avr32-gcc - how to disable 'built-in' libraries

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Hello guys,

is there any way to prevent the avr32-gcc compiler using 'built-in' library functions like memcpy?

Actually I would like to use purely my own code in a study project.

An example: the compiler wants to initialize a local struct by calling memcpy.

typedef struct
{
tUI8 left;
tUI8 top;
tUI8 right;
tUI8 bottom;
}tRect;

void my_func(...)
{
tRect tmp_rect = {1U, 1U, 3U, 3U};

draw(0U, tmp_rect);
...

Can I force the compiler somehow to choose another initialization method?

Anyway why does the compiler suppose that calling a subroutine is the most efficient way to handle four simple bytes? Could it be an alignment issue?

Thank you very much for your help in advance.

Best regards,
Menahem

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Hi Menahem,

in more than 95% of all cases I'd say "let the compiler do his job" or I'd ask:
"are you sure that you're able to do it better?". If so, I'd assume that build-in functions are declared weak (you may provide some disassembled code or check yourself with objdump which versions are actually used in your code). As result you should be able to implement your own versions.

Did you have a look into the gcc's user manual? There do exist different link options like -fno-builtin, -fno-builtin-function. I'm not aware of avr32-gcc behavior so it's up to you to check for details.

-sb

PS: I really doubt that the compiler uses memcpy for above variable initialization. How do you think that this is the case?!

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Hi Sambrown,

first of all many thanks for your help.

Actually I am quite sure that the compiler does his job better than me. :)

I have no problem with linking, I could disable the standard library and use my own routines instead.

But when I try to initialize my rect as a local struct I get the followings:

**** Build of configuration Default for project AVR_PL ****

C:\Menahem\ECLIPSE_PRJ\AVR_PL\make.bat all
Start build process
AVR32/GNU C Compiler version: (AVR_32_bit_GNU_Toolchain_3.4.0_332) 4.4.3
AVR32/GNU Assembler version: GNU assembler (AVR_32_bit_GNU_Toolchain_3.4.0_332) 2.22
AVR32/GNU Linker version: (AVR_32_bit_GNU_Toolchain_3.4.0_332) 4.4.3
____________________________________________________________________________________
Compile: source/opsys/os_task.c
source/opsys/os_task.c:39: warning: conflicting types for built-in function 'memcpy'
____________________________________________________________________________________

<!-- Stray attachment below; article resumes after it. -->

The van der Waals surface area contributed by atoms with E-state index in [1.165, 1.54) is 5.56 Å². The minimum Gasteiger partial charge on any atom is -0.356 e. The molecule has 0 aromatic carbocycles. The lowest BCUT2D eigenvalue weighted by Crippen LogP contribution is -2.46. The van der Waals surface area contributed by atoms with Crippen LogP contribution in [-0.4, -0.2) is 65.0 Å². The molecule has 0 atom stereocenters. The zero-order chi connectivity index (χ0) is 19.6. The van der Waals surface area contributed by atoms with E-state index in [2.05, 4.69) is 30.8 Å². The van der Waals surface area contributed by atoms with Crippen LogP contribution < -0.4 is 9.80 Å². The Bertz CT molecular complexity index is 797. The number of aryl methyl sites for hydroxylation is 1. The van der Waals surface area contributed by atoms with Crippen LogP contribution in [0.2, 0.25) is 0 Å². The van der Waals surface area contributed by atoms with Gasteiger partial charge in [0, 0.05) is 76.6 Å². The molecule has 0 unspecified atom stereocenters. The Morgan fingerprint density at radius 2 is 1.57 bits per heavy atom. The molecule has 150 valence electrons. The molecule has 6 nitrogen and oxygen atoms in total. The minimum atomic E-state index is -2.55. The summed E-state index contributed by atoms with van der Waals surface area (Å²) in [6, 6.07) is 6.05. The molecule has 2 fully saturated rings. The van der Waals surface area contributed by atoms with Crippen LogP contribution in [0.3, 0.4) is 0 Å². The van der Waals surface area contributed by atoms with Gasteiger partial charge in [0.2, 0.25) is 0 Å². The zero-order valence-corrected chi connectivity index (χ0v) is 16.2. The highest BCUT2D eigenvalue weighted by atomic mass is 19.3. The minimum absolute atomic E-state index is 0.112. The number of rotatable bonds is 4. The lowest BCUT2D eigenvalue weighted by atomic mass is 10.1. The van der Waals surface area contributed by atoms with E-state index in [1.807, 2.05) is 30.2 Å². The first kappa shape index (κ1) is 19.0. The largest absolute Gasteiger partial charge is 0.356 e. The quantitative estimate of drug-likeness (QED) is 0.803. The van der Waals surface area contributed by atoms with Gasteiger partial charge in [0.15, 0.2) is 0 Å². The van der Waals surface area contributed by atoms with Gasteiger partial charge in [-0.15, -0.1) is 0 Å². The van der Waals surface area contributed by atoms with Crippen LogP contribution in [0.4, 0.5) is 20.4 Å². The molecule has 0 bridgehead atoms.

Build: AVR_PL
text data bss dec hex filename
4348 20 16832 21200 52d0 AVR_PL.elf

**** Build Finished ****

Side note: I had to insert a dummy memcpy function in the source, that's why the warning above.

And I found this in my lss file:

...
void task_1ms(void)
{
80000a10: eb cd 40 80 pushm r7,lr
80000a14: 20 1d sub sp,4
C:\Menahem\ECLIPSE_PRJ\AVR_PL/source/opsys/os_task.c:45
//static tBOOL led_on = TRUE;
static tUI32 timer = 0U;
tRect rect = {32U,16U,63U,31U};
80000a16: 30 4a mov r10,4
80000a18: fe cb 08 84 sub r11,pc,2180
80000a1c: 1a 97 mov r7,sp
80000a1e: 1a 9c mov r12,sp
80000a20: cf 6f rcall 80000a0c
C:\Menahem\ECLIPSE_PRJ\AVR_PL/source/opsys/os_task.c:50

"sub r11,pc,2180" refers to a section where the 32, 16, 63, 31 values can be found.

80000194 :
80000194: 20 10 3f 1f .?.

Anyway I'll try those options you mentioned.

Thank you again and best wishes,
Menahem

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The "use your own libraries" issue is different from "change the optimization parameters that cause the compiler to use libc functions like memcpy to do internal structure initialization"

It ought to be a common problem...

Hmm. Try "-fno-builtin", though it may not work:
http://stackoverflow.com/questio...

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I've tried it and you are right:
just as it was explained under the topic you linked even in a freestanding environment the gcc requires some of these basic routines by all means.

By using the -fno-builtin option the compiler no more refers to memcpy as a built-in function (does not throw a warning when I implement a dummy one with a totally incorrect parameter definition*), however still calls it.

*Hmm, it sounds not so good at all. In this case I cannot implement my own version of these functions (especially not with different parameterization or functionality) as I won't notice when/where the compiler wants to call them - with horrible consequences. (Or should I try to implement them as strictly as possible and check the lss file regularly?)

After all I can live with that, in most cases (e.g. my earlier example) it can be simply avoided.

Thank you very much, Gentlemen.
BR,
Menahem

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Quote:
Anyway why does the compiler suppose that calling a subroutine is the most efficient way to handle four simple bytes?

memcpy() would frequently be VERY optimized for each architecture, even for short copies. On an 8bit AVR, the obvious alternative of a bunch of load/store operations is NOT very efficient in either space or time. (I don't know from avr32...)

Implementing a fully-functional memcpy() on your own isn't difficult, especially if you're not so concerned with maximum performance. Back in the days before LGPL and more careful licensing of libc, a company I worked for had implemented ALL of the internally-called gcc function with separate non-viraly licensed code.